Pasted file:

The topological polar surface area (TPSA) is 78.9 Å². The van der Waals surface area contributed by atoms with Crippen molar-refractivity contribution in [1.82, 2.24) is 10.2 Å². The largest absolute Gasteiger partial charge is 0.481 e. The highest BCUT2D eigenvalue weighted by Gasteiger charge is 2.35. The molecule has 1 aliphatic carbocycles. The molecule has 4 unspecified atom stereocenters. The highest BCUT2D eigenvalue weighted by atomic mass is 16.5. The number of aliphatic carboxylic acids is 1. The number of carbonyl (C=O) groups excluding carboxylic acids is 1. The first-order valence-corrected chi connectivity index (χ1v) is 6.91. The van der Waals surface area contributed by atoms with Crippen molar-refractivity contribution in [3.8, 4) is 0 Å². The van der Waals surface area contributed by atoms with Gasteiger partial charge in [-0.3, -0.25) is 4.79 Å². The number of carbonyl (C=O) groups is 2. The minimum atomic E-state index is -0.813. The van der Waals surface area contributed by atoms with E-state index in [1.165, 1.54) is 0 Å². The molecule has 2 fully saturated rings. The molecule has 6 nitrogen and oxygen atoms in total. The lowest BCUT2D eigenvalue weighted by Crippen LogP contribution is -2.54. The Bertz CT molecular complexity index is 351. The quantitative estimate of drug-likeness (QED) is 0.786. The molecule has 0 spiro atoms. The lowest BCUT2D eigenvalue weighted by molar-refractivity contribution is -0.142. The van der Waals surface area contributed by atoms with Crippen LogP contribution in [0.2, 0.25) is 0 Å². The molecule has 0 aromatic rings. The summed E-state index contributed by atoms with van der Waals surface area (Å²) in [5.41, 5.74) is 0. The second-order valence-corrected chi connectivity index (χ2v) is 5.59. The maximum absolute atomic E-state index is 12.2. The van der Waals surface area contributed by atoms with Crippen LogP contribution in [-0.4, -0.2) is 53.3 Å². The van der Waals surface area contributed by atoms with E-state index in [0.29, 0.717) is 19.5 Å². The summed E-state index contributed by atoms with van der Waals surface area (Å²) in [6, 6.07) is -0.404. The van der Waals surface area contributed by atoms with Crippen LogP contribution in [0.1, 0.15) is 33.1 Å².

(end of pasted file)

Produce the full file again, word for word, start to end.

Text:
The topological polar surface area (TPSA) is 78.9 Å². The van der Waals surface area contributed by atoms with Crippen molar-refractivity contribution in [1.82, 2.24) is 10.2 Å². The largest absolute Gasteiger partial charge is 0.481 e. The highest BCUT2D eigenvalue weighted by Gasteiger charge is 2.35. The molecule has 1 aliphatic carbocycles. The molecule has 4 unspecified atom stereocenters. The highest BCUT2D eigenvalue weighted by atomic mass is 16.5. The number of aliphatic carboxylic acids is 1. The number of carbonyl (C=O) groups excluding carboxylic acids is 1. The first-order valence-corrected chi connectivity index (χ1v) is 6.91. The van der Waals surface area contributed by atoms with Crippen molar-refractivity contribution in [3.8, 4) is 0 Å². The van der Waals surface area contributed by atoms with Gasteiger partial charge in [-0.3, -0.25) is 4.79 Å². The number of carbonyl (C=O) groups is 2. The minimum atomic E-state index is -0.813. The van der Waals surface area contributed by atoms with E-state index in [1.165, 1.54) is 0 Å². The molecule has 2 fully saturated rings. The molecule has 6 nitrogen and oxygen atoms in total. The lowest BCUT2D eigenvalue weighted by Crippen LogP contribution is -2.54. The Bertz CT molecular complexity index is 351. The quantitative estimate of drug-likeness (QED) is 0.786. The molecule has 0 spiro atoms. The lowest BCUT2D eigenvalue weighted by molar-refractivity contribution is -0.142. The van der Waals surface area contributed by atoms with Crippen LogP contribution in [0.2, 0.25) is 0 Å². The molecule has 0 aromatic rings. The summed E-state index contributed by atoms with van der Waals surface area (Å²) in [5.41, 5.74) is 0. The second-order valence-corrected chi connectivity index (χ2v) is 5.59. The maximum absolute atomic E-state index is 12.2. The van der Waals surface area contributed by atoms with Crippen LogP contribution in [-0.4, -0.2) is 53.3 Å². The van der Waals surface area contributed by atoms with E-state index in [0.29, 0.717) is 19.5 Å². The summed E-state index contributed by atoms with van der Waals surface area (Å²) in [6, 6.07) is -0.404. The van der Waals surface area contributed by atoms with Crippen LogP contribution in [0.1, 0.15) is 33.1 Å².